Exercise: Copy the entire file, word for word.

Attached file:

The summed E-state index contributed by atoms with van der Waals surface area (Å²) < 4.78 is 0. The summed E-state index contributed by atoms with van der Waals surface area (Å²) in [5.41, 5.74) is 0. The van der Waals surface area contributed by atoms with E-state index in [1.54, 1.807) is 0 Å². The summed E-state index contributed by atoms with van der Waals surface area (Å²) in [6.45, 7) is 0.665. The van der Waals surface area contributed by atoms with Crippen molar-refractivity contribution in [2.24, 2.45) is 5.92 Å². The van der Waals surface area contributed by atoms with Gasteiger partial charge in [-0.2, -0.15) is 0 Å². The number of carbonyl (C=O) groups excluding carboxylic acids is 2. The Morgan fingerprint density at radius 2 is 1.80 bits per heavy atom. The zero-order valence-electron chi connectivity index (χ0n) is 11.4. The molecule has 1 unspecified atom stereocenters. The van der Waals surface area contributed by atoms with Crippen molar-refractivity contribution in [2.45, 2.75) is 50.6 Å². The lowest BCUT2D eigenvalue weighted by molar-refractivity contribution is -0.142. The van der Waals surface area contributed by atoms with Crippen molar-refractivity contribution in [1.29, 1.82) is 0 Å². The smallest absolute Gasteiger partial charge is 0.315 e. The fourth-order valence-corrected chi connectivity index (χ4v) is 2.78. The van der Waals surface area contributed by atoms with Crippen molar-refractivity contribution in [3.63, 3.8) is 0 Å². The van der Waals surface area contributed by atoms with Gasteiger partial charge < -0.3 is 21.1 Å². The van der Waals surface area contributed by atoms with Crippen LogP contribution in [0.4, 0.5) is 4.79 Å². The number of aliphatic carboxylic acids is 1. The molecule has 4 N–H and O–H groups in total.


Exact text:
The summed E-state index contributed by atoms with van der Waals surface area (Å²) < 4.78 is 0. The summed E-state index contributed by atoms with van der Waals surface area (Å²) in [5.41, 5.74) is 0. The van der Waals surface area contributed by atoms with E-state index in [1.54, 1.807) is 0 Å². The summed E-state index contributed by atoms with van der Waals surface area (Å²) in [6.45, 7) is 0.665. The van der Waals surface area contributed by atoms with Crippen molar-refractivity contribution in [2.24, 2.45) is 5.92 Å². The van der Waals surface area contributed by atoms with Gasteiger partial charge in [-0.2, -0.15) is 0 Å². The number of carbonyl (C=O) groups excluding carboxylic acids is 2. The Morgan fingerprint density at radius 2 is 1.80 bits per heavy atom. The zero-order valence-electron chi connectivity index (χ0n) is 11.4. The molecule has 1 unspecified atom stereocenters. The van der Waals surface area contributed by atoms with Crippen molar-refractivity contribution in [2.45, 2.75) is 50.6 Å². The lowest BCUT2D eigenvalue weighted by molar-refractivity contribution is -0.142. The van der Waals surface area contributed by atoms with Crippen molar-refractivity contribution in [1.29, 1.82) is 0 Å². The smallest absolute Gasteiger partial charge is 0.315 e. The fourth-order valence-corrected chi connectivity index (χ4v) is 2.78. The van der Waals surface area contributed by atoms with Crippen molar-refractivity contribution in [3.63, 3.8) is 0 Å². The van der Waals surface area contributed by atoms with Gasteiger partial charge < -0.3 is 21.1 Å². The van der Waals surface area contributed by atoms with Crippen LogP contribution in [0.4, 0.5) is 4.79 Å². The number of aliphatic carboxylic acids is 1. The molecule has 4 N–H and O–H groups in total.